- Sometimes nouns (which are by their nature labels) accrete some shameful history. Then people imagine that switching a label will shrug off the history. Like pulling down the tyrant's statue, this is not usually the dispassionate act of an honest reporter. An historian or a linguist is essentially a reporter.
- I don't actually know what 'Reconstructionist' implies. Or 'Social Solidarity in a political way.' Sometimes thought can be paralleled by adding '-ism' to nouns and capitalizing them, thus: Capitalizationism. Perhaps 'Jew' is an ethnicity, as "Christian' surely is not. What then is 'Hebrew' I wonder? I understand you won't permit it even to be a dialect, let alone a language... Many such apparent 'issues' however have no objective reality. I regret it if some current politicians are bent on re-shaping 'Canaanite' to their own ends, but that does not affect the authentic meaning of Canaan in the 1st and 2nd millennia BCE. I feel on the whole that entries that have no objective reality always need a limiting clause in the opening, viz: 'In Genesis Lot escapes Sodom...' 'In fiction, Harry Potter...' 'In New Age linguistics...' etc etc Wetman 19:12, 27 Dec 2003 (UTC)
"Religion thrives on ignorance" (Wetman quote)
.. Really? It does thrive on me, for sure :)
What is there you know that I don't ?
About these poor ignorants feeding those rapacious co- or only anti-"religionists" ?
Ignorance thrives on itself, and on... about anything but religion, dear Wetman !
Ignorance in those Dark Middle Ages built cathedrals, and the savvy, recently post-post-modern men only built collateral damage in their I-know-better overwhelming force approaches. And lies...
Religion only thrives on the bones, blood, and suffering of others!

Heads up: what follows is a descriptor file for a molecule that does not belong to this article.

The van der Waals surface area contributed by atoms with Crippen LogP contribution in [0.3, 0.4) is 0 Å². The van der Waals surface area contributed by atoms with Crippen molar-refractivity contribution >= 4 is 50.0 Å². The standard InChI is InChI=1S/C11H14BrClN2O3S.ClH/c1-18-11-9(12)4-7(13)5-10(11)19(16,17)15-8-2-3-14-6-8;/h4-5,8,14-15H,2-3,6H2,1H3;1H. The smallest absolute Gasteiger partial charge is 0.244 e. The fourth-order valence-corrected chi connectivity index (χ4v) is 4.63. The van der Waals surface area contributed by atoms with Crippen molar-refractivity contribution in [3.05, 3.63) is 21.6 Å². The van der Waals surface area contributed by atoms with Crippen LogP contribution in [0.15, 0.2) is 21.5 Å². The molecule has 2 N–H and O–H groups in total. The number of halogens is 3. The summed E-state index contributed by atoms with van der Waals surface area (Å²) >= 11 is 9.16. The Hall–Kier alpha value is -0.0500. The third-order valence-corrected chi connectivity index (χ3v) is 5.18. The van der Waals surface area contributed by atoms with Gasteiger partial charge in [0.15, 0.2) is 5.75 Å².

You know, the others - those ignorant martyrs dear Wetman. We have a church built on every known place where somebody was killed because of being a witness and saying so...
It worked for two thousand years, and for at least two billion people, talking about my own religion. I am proud to be part of them, and denounce myself as an ignorant here, for your reading pleasure : ) But OK, this does not mean religious war anymore (except perhaps if I am not on the side of your own atheistic religion or whatever). Please do not let your passion take you away from the beautiful performance of some good old sarcastic habit. Afterall, we all do believe in some superior intelligence pervading all Universe, don't we ? Except, of course for some parts of New Jersey :)
Got the picture, dear Wetman? We all think we are the best for the rest. It just happens that the rest is not quite the very best part of the mirror. So we'd better be a little worse ourselves for that matter : ) Passionately the same, and yours, irismeister 18:15, 2004 Jan 20 (UTC)
- (For a sense of this contributor's obsessions, see Romanian Orthodox Church. Serves me right for making a remark about religionists. See what you get? Wetman 18:41, 20 Jan 2004 (UTC))
Misguided nationalism in operation
Please, read the explanation in Talk:Ruthenia.
I will be happy to discus with you the misunderstandings concerning the article: Ruthenia. This is very sensitive area (however quite obvious for Slavonic speakers). I am an publicist, political scientist and historian. History and present reality of Central Europe is in the center of my interest, including all teritories known under name of Ruthenia. Please, belive me: I know what I am writing about.